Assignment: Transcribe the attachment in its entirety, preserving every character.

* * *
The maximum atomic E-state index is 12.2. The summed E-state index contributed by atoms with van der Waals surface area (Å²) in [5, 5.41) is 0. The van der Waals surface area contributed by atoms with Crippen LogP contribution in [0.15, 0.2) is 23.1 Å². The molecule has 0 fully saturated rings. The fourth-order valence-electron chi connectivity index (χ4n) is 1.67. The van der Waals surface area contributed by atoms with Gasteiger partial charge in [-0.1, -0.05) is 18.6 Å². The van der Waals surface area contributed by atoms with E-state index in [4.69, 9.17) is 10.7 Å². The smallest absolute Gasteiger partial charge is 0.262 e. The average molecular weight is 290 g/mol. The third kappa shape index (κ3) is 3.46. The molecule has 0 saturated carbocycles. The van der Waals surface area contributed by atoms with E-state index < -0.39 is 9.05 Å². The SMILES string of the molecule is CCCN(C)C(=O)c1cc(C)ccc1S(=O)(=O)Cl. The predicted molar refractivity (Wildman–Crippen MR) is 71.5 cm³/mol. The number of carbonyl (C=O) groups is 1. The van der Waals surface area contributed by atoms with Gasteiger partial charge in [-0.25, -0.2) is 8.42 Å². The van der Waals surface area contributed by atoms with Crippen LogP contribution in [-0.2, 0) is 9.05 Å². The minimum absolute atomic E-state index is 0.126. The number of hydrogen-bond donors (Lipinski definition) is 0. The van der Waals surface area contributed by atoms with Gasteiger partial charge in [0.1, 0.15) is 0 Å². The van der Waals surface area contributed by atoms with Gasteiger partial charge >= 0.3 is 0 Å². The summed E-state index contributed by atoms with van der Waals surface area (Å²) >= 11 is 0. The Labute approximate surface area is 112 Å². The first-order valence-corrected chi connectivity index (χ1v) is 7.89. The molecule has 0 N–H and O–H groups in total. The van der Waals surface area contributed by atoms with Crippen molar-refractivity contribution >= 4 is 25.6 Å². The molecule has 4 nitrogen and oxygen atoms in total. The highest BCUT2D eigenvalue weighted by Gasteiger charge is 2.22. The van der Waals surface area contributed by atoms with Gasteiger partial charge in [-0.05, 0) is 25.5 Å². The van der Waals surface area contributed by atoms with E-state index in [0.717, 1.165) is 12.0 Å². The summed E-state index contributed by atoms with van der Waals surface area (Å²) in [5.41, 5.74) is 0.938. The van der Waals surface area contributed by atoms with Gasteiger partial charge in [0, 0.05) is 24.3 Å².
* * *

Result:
The maximum atomic E-state index is 12.2. The summed E-state index contributed by atoms with van der Waals surface area (Å²) in [5, 5.41) is 0. The van der Waals surface area contributed by atoms with Crippen LogP contribution in [0.15, 0.2) is 23.1 Å². The molecule has 0 fully saturated rings. The fourth-order valence-electron chi connectivity index (χ4n) is 1.67. The van der Waals surface area contributed by atoms with Gasteiger partial charge in [-0.1, -0.05) is 18.6 Å². The van der Waals surface area contributed by atoms with E-state index in [4.69, 9.17) is 10.7 Å². The smallest absolute Gasteiger partial charge is 0.262 e. The average molecular weight is 290 g/mol. The third kappa shape index (κ3) is 3.46. The molecule has 0 saturated carbocycles. The van der Waals surface area contributed by atoms with E-state index < -0.39 is 9.05 Å². The SMILES string of the molecule is CCCN(C)C(=O)c1cc(C)ccc1S(=O)(=O)Cl. The predicted molar refractivity (Wildman–Crippen MR) is 71.5 cm³/mol. The number of carbonyl (C=O) groups is 1. The van der Waals surface area contributed by atoms with Gasteiger partial charge in [-0.25, -0.2) is 8.42 Å². The van der Waals surface area contributed by atoms with Crippen LogP contribution in [-0.2, 0) is 9.05 Å². The minimum absolute atomic E-state index is 0.126. The number of hydrogen-bond donors (Lipinski definition) is 0. The van der Waals surface area contributed by atoms with Gasteiger partial charge in [0.1, 0.15) is 0 Å². The van der Waals surface area contributed by atoms with Gasteiger partial charge >= 0.3 is 0 Å². The summed E-state index contributed by atoms with van der Waals surface area (Å²) >= 11 is 0. The Labute approximate surface area is 112 Å². The first-order valence-corrected chi connectivity index (χ1v) is 7.89. The molecule has 0 N–H and O–H groups in total. The van der Waals surface area contributed by atoms with Crippen molar-refractivity contribution >= 4 is 25.6 Å². The molecule has 4 nitrogen and oxygen atoms in total. The highest BCUT2D eigenvalue weighted by Gasteiger charge is 2.22. The van der Waals surface area contributed by atoms with Gasteiger partial charge in [-0.05, 0) is 25.5 Å². The van der Waals surface area contributed by atoms with E-state index in [0.717, 1.165) is 12.0 Å². The summed E-state index contributed by atoms with van der Waals surface area (Å²) in [5.41, 5.74) is 0.938. The van der Waals surface area contributed by atoms with Gasteiger partial charge in [0, 0.05) is 24.3 Å².